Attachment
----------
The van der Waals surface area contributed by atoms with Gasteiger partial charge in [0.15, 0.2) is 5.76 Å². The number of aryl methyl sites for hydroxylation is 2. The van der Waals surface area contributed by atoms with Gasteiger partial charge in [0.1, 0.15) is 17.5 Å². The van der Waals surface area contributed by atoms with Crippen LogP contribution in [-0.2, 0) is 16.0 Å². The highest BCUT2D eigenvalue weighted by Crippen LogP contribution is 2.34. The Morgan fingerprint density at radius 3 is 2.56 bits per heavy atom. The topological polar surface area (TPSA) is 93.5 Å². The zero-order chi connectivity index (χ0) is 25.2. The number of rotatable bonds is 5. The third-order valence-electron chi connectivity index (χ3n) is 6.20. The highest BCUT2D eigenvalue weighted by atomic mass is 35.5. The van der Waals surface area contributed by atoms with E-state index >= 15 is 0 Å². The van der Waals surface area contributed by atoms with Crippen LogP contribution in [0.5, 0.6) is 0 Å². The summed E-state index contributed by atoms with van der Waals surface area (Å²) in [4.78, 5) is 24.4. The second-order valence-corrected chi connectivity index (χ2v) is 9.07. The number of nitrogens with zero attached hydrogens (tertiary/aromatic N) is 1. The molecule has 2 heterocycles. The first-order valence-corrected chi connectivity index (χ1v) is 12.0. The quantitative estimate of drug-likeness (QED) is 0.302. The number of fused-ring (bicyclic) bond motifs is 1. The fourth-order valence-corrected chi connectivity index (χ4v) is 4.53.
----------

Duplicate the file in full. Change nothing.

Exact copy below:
The van der Waals surface area contributed by atoms with Gasteiger partial charge in [0.15, 0.2) is 5.76 Å². The number of aryl methyl sites for hydroxylation is 2. The van der Waals surface area contributed by atoms with Gasteiger partial charge in [0.1, 0.15) is 17.5 Å². The van der Waals surface area contributed by atoms with Crippen LogP contribution in [-0.2, 0) is 16.0 Å². The highest BCUT2D eigenvalue weighted by Crippen LogP contribution is 2.34. The Morgan fingerprint density at radius 3 is 2.56 bits per heavy atom. The topological polar surface area (TPSA) is 93.5 Å². The zero-order chi connectivity index (χ0) is 25.2. The number of rotatable bonds is 5. The third-order valence-electron chi connectivity index (χ3n) is 6.20. The highest BCUT2D eigenvalue weighted by atomic mass is 35.5. The van der Waals surface area contributed by atoms with E-state index >= 15 is 0 Å². The van der Waals surface area contributed by atoms with Crippen LogP contribution in [0.5, 0.6) is 0 Å². The summed E-state index contributed by atoms with van der Waals surface area (Å²) in [4.78, 5) is 24.4. The second-order valence-corrected chi connectivity index (χ2v) is 9.07. The number of nitrogens with zero attached hydrogens (tertiary/aromatic N) is 1. The molecule has 2 heterocycles. The first-order valence-corrected chi connectivity index (χ1v) is 12.0. The quantitative estimate of drug-likeness (QED) is 0.302. The number of fused-ring (bicyclic) bond motifs is 1. The fourth-order valence-corrected chi connectivity index (χ4v) is 4.53.